The velvet spiders (family Eresidae) are a small group (about 100 species in 10 genera) of almost totally Old World spiders (exception: a few species are known from Brazil). The characteristics of this family of spiders are that they are entelegyne (have a genital plate in the female), eight-eyed araneomorph spiders that build unkempt webs. With the exception of Wajane, they are cribellate (use wooly silk). Some species are nearly eusocial, lacking only a specialized caste system and a queen. They cooperate in brood rearing, unlike almost most other spiders except for some African agelenid spiders in the genus Agelena and a few others.
Myrmarachne melanotarsa, the dark-footed ant-spider, is an African jumping spider found around Lake Victoria in Africa. Like other spiders in the genus Myrmarachne, these spiders mimic ants, in this case, ants of the Crematogaster genus. However, they are unusual in that they exhibit some form of social behavior, forming clusters of silk nests on fig and other trees. Hundreds of these spiders, of both sexes and of all ages, can be found in such communal nests, but most nests have between 10 and 50 spiders. The Crematogaster ants which they mimic are often found in the nests with the spiders, along with other species of jumping spider.
Some predators (including larger jumping spiders) eat jumping spiders but are averse to attacking ants, as ants aggressively defend themselves. M. melanotarsa takes advantage of this aversion by mimicking the ants. Spiders of the genera Menemerus and Pseudicius have been shown to flee, leaving their eggs behind, when in the presence of groups of M. melanotarsa. M. melanotarsa is known to eat the eggs of such spiders. However, individuals or small groups of M. melanotarsa may be attacked and eaten by these predators who fear large groups.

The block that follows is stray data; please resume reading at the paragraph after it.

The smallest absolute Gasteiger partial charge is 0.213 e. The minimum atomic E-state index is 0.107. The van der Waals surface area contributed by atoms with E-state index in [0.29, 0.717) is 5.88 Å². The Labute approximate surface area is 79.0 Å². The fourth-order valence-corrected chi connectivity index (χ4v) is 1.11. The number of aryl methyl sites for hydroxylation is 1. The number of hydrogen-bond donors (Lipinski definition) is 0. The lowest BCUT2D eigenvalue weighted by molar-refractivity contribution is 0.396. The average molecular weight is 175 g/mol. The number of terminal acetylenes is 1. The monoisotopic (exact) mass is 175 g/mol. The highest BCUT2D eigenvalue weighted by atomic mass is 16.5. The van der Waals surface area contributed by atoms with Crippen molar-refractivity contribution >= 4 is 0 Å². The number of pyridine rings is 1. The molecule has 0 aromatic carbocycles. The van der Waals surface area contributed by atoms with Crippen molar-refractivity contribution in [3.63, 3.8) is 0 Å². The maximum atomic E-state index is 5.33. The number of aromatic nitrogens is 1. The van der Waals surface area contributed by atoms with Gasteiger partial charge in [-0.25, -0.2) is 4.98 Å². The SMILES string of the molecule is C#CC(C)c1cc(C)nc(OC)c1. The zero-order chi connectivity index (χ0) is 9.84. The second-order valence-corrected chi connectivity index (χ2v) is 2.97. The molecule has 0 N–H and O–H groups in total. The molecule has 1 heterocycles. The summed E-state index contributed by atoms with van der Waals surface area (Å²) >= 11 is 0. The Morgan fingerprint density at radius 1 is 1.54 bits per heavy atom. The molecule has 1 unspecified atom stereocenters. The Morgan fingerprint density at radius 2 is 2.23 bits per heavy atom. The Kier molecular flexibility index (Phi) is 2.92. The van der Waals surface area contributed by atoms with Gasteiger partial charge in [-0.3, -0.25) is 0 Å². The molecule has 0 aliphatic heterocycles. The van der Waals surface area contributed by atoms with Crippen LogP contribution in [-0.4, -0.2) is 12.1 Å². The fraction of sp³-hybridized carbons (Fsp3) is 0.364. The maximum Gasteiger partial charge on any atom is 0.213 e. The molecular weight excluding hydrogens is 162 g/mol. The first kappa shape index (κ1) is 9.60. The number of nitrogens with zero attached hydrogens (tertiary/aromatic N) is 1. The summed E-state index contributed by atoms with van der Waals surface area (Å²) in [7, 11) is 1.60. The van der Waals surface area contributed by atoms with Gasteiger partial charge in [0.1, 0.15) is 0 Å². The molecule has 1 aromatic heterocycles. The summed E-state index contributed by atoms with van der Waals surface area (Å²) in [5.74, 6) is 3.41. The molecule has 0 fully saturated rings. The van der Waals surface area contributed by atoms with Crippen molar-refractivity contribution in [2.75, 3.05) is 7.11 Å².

Evarcha culicivora is a species of jumping spider from Kenya. It feeds mainly on the mosquito species Anopheles gambiae, the main vector of malaria in the region.
It is the only known animal that selects its prey based on what the latter has eaten. Although jumping spiders are known to rely on their excellent vision, it was shown that this species selects blood-filled mosquitos more often than unfed ones, even more so when only relying on smell (90%, as opposed to 83%): when it came to making a choice based on smell alone, with the two meal options hidden from view, around 90 percent of E. culicivora selected the blood-filled mosquito. However, it seems to select its preferred species by its resting posture, as different kinds of mosquitoes sit in different angles. This has been shown with 3D-animations of different resting postures.
In 2009 it was found that feeding on blood-filled mosquitos changes the smell of E. culicivora, leading specimens to find potential mates more attractive after a blood meal. The species is only known around Lake Victoria in Kenya and Uganda.